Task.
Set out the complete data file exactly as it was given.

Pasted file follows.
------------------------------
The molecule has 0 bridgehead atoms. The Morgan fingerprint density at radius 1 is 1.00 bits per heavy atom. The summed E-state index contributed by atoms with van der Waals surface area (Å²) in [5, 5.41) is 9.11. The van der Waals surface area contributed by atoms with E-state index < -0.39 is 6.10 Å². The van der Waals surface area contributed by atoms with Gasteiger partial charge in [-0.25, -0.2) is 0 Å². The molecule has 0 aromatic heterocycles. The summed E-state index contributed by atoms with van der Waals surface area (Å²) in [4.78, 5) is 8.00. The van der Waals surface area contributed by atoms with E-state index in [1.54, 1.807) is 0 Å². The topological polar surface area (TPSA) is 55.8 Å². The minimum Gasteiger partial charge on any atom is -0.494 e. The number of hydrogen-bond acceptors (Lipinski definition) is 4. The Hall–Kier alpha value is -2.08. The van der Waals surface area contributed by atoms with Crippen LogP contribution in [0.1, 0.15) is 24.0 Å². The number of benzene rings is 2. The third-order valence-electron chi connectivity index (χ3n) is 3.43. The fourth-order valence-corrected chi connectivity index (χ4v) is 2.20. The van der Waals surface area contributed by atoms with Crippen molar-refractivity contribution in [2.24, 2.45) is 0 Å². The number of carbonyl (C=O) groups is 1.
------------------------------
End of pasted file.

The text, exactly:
The molecule has 0 bridgehead atoms. The Morgan fingerprint density at radius 1 is 1.00 bits per heavy atom. The summed E-state index contributed by atoms with van der Waals surface area (Å²) in [5, 5.41) is 9.11. The van der Waals surface area contributed by atoms with E-state index < -0.39 is 6.10 Å². The van der Waals surface area contributed by atoms with Gasteiger partial charge in [-0.25, -0.2) is 0 Å². The molecule has 0 aromatic heterocycles. The summed E-state index contributed by atoms with van der Waals surface area (Å²) in [4.78, 5) is 8.00. The van der Waals surface area contributed by atoms with E-state index in [1.54, 1.807) is 0 Å². The topological polar surface area (TPSA) is 55.8 Å². The minimum Gasteiger partial charge on any atom is -0.494 e. The number of hydrogen-bond acceptors (Lipinski definition) is 4. The Hall–Kier alpha value is -2.08. The van der Waals surface area contributed by atoms with Crippen LogP contribution in [0.1, 0.15) is 24.0 Å². The number of benzene rings is 2. The third-order valence-electron chi connectivity index (χ3n) is 3.43. The fourth-order valence-corrected chi connectivity index (χ4v) is 2.20. The van der Waals surface area contributed by atoms with Crippen molar-refractivity contribution in [2.24, 2.45) is 0 Å². The number of carbonyl (C=O) groups is 1.